In shape memory alloys, we now understand how these materials degrade during repeated actuation, by accumulating defects at the interfaces of the shearing phase that provides the shape change. We also understand how to tailor that interface such that these defects do not accumulate, providing a roadmap for cyclically stable actuator alloy development, opening up real engineering uses for these materials.

In biomedical and superelastic titanium alloys, which excite much currency interest in the community, we were able to identify that these alloys are not thermally or mechanically stable, but can be used as damping materials - a sort of metallic rubber. Again, the interface plays a key role, as does aluminium, providing possibilities to develop these alloys further for stability and thence, large scale application.

In titanium alloys in jet engines, we were able to resolve a stress corrosion cracking problem - again, one involving hydrogen embrittlement, and retire over £50m/yr worth of cost to Rolls-Royce.
Exploitation Route The materials development activities have shown how superelastic and twinning alloys deform, contributing to the development of TWIP steels (current UK MOD / Tata / Timet program), to our understanding of superelastic and shape memory materials (e.g. Nature Materials invited comment), and to the scope of applicability of these materials (e.g. to jet engines with Rolls-Royce).
Sectors Aerospace, Defence and Marine,Healthcare,Manufacturing, including Industrial Biotechology,Security and Diplomacy,Transport

Description Rolls-Royce have evaluated the use of superelastic beta-Ti alloys for use in jet engines; we concluded that the existing alloys had some problems that prevent their adoption but that the underlying concept is sound. One of the PhDs in this programme resulted in some pathways to develop alloys that avoid these problems. Much of the work in this programme around oxygen levels has resulted in the development of a technique for measuring oxygen levels in titanium surfaces, which been critical to resolving some significant service issues, saving >£40m in 2015 alone. The TWIP steels work is currently resulting in scale-up work with Tata steel to develop a new automotive opportunity for them. The zirconium hydrides work has been useful to supporting Rolls-Royce submarines' understanding of how these materials behave in service.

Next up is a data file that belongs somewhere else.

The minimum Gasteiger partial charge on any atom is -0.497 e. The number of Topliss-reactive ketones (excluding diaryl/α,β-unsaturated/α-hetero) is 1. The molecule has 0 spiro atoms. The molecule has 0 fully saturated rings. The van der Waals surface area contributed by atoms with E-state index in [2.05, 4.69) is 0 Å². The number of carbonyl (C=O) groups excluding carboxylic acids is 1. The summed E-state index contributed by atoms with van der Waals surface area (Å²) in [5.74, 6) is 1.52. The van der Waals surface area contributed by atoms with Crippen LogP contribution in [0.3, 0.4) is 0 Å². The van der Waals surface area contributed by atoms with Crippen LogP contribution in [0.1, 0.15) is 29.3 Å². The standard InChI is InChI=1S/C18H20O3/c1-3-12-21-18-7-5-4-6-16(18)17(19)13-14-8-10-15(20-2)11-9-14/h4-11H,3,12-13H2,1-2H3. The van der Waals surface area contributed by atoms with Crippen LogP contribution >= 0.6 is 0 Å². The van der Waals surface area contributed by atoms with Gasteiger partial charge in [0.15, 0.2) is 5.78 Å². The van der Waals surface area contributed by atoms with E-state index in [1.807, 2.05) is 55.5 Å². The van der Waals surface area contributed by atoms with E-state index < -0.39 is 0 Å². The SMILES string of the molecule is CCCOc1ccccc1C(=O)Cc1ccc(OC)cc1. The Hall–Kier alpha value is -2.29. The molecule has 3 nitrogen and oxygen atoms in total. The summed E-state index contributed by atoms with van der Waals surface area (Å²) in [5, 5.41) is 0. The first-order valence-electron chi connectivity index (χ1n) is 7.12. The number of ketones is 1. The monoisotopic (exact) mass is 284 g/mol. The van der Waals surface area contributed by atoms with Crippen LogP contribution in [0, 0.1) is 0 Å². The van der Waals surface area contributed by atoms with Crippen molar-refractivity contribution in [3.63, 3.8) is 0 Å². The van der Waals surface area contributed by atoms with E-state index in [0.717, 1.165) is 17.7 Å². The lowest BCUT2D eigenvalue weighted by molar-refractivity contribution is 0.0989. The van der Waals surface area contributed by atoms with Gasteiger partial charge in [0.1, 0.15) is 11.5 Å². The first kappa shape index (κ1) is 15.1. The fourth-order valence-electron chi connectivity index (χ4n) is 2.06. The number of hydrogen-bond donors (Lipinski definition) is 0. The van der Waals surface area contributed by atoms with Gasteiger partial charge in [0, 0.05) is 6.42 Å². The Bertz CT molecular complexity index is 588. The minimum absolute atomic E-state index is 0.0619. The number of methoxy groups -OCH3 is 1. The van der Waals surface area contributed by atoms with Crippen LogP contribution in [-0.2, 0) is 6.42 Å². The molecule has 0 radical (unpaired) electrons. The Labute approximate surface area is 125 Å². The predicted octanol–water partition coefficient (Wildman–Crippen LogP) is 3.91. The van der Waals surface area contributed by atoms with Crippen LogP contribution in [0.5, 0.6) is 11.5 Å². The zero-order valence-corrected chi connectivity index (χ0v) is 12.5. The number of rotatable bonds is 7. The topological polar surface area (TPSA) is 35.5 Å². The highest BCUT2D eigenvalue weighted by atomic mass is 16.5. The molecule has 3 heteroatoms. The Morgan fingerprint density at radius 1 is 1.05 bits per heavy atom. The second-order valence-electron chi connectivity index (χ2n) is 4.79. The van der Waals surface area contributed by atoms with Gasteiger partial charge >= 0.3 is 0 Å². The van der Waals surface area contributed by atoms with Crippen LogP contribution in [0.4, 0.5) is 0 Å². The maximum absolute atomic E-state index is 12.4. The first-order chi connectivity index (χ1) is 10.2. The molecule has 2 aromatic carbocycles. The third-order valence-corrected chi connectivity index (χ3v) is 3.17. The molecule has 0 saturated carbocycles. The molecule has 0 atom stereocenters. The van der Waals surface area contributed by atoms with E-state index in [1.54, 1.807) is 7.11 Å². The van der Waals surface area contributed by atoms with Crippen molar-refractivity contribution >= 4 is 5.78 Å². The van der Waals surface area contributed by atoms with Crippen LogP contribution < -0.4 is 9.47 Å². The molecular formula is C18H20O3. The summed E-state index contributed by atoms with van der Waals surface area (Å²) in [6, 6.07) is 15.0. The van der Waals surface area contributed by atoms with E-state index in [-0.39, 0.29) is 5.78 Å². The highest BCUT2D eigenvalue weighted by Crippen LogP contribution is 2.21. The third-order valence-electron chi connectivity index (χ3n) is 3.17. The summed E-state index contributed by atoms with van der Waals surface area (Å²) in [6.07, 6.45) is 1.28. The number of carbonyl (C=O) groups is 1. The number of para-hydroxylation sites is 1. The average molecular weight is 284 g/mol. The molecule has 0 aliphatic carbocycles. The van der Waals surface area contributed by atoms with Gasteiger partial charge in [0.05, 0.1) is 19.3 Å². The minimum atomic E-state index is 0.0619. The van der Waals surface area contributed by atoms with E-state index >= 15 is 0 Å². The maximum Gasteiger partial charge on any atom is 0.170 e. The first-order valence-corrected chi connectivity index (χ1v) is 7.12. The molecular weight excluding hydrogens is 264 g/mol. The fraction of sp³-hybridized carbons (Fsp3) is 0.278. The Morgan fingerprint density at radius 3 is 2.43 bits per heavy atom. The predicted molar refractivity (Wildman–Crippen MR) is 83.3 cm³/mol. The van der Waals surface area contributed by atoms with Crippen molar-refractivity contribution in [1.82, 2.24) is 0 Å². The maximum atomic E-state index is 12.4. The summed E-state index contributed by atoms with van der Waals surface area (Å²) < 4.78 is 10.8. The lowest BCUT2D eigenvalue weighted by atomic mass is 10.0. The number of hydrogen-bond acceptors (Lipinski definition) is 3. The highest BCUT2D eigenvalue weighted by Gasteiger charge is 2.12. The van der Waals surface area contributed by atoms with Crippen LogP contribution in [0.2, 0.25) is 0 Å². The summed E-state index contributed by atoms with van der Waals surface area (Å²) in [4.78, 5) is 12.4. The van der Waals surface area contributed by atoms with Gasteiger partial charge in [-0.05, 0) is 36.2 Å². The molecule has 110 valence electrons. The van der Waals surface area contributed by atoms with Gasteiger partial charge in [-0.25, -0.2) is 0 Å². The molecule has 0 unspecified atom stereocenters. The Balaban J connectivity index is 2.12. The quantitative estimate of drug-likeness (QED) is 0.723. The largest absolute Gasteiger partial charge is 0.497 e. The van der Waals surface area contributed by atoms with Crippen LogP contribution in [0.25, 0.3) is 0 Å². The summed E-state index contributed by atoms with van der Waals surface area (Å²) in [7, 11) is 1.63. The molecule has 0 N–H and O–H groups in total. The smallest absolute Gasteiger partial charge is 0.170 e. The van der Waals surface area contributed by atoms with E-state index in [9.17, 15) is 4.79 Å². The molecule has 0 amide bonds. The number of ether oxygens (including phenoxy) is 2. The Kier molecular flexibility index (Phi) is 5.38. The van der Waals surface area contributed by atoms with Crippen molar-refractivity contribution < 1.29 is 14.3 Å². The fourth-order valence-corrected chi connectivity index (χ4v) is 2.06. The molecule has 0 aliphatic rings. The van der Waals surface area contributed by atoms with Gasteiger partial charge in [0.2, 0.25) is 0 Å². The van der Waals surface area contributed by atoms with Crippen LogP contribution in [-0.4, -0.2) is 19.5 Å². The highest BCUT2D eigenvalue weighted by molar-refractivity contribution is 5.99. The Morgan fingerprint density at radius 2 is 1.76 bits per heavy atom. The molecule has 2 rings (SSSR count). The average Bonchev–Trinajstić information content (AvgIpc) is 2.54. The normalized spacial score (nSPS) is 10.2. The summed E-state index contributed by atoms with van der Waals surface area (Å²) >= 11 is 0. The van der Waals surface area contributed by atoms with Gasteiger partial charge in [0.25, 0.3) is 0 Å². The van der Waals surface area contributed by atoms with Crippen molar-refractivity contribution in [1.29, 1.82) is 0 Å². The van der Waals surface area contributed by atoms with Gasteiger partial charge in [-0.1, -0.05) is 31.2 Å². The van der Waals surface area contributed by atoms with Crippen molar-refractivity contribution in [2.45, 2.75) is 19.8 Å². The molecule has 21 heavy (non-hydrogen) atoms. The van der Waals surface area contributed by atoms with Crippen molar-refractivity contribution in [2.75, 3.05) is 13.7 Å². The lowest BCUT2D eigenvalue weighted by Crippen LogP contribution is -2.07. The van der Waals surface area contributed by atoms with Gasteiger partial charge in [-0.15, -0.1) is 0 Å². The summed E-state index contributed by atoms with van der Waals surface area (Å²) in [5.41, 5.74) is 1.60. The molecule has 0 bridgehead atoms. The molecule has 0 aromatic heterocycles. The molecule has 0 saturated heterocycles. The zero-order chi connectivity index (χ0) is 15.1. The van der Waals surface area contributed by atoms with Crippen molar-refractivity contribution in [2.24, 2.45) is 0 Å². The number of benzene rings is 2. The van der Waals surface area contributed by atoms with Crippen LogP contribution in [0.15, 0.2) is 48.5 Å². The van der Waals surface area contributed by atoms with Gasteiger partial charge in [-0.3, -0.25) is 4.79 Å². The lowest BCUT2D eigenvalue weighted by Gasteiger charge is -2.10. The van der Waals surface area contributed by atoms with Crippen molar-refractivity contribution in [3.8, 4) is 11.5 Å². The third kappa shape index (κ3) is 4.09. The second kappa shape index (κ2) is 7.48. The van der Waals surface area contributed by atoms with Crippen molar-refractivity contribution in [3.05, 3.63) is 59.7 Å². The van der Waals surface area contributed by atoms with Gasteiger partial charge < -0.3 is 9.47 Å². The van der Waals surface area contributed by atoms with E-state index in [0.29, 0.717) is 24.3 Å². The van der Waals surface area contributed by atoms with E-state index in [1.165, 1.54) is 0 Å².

First Year Of Impact 2014
Sector Aerospace, Defence and Marine
Impact Types Economic

Description EPSRC Programme Grant (Hexmat)
Amount £4,979,741 (GBP)
Funding ID EP/K034332/1 
Organisation Engineering and Physical Sciences Research Council (EPSRC) 
Sector Public
Country United Kingdom
Start 04/2013 
End 05/2018
Description EPSRC Programme grant (DARE)
Amount £3,226,486 (GBP)
Organisation Engineering and Physical Sciences Research Council (EPSRC) 
Sector Public
Country United Kingdom
Start 08/2014 
End 09/2019
Description SPII
Amount £7,939,564 (GBP)
Funding ID EP/M005607/1 
Organisation Engineering and Physical Sciences Research Council (EPSRC) 
Sector Public
Country United Kingdom
Start 09/2014 
End 09/2019
Description Rolls-Royce plc 
Organisation Rolls Royce Group Plc
Country United Kingdom 
Sector Private